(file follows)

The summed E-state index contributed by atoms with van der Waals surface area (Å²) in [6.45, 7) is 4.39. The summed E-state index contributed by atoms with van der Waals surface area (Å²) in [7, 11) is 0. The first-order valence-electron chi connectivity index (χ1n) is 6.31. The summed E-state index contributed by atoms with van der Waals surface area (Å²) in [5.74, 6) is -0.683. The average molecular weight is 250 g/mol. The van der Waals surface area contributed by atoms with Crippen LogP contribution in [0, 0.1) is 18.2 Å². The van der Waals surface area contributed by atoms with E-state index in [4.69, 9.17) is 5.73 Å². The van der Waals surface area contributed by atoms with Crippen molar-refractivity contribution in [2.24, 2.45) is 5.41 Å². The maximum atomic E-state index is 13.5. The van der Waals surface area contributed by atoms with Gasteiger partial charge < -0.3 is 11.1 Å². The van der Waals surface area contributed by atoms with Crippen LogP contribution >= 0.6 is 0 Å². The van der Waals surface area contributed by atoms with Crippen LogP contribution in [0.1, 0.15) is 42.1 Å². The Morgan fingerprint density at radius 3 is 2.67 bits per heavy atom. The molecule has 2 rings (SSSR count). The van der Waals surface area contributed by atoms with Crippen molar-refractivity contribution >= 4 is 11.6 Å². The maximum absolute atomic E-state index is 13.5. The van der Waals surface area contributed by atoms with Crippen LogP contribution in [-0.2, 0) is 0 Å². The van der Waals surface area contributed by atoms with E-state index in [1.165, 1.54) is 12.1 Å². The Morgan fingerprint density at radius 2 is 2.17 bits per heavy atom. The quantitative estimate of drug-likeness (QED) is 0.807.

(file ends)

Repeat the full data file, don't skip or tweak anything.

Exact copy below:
The summed E-state index contributed by atoms with van der Waals surface area (Å²) in [6.45, 7) is 4.39. The summed E-state index contributed by atoms with van der Waals surface area (Å²) in [7, 11) is 0. The first-order valence-electron chi connectivity index (χ1n) is 6.31. The summed E-state index contributed by atoms with van der Waals surface area (Å²) in [5.74, 6) is -0.683. The average molecular weight is 250 g/mol. The van der Waals surface area contributed by atoms with Crippen LogP contribution in [0, 0.1) is 18.2 Å². The van der Waals surface area contributed by atoms with E-state index in [4.69, 9.17) is 5.73 Å². The van der Waals surface area contributed by atoms with Crippen molar-refractivity contribution in [2.24, 2.45) is 5.41 Å². The maximum atomic E-state index is 13.5. The van der Waals surface area contributed by atoms with Gasteiger partial charge < -0.3 is 11.1 Å². The van der Waals surface area contributed by atoms with Crippen LogP contribution >= 0.6 is 0 Å². The van der Waals surface area contributed by atoms with Crippen LogP contribution in [0.1, 0.15) is 42.1 Å². The Morgan fingerprint density at radius 3 is 2.67 bits per heavy atom. The molecule has 2 rings (SSSR count). The van der Waals surface area contributed by atoms with Crippen molar-refractivity contribution >= 4 is 11.6 Å². The maximum absolute atomic E-state index is 13.5. The van der Waals surface area contributed by atoms with Crippen LogP contribution in [-0.2, 0) is 0 Å². The van der Waals surface area contributed by atoms with E-state index in [1.165, 1.54) is 12.1 Å². The Morgan fingerprint density at radius 2 is 2.17 bits per heavy atom. The quantitative estimate of drug-likeness (QED) is 0.807.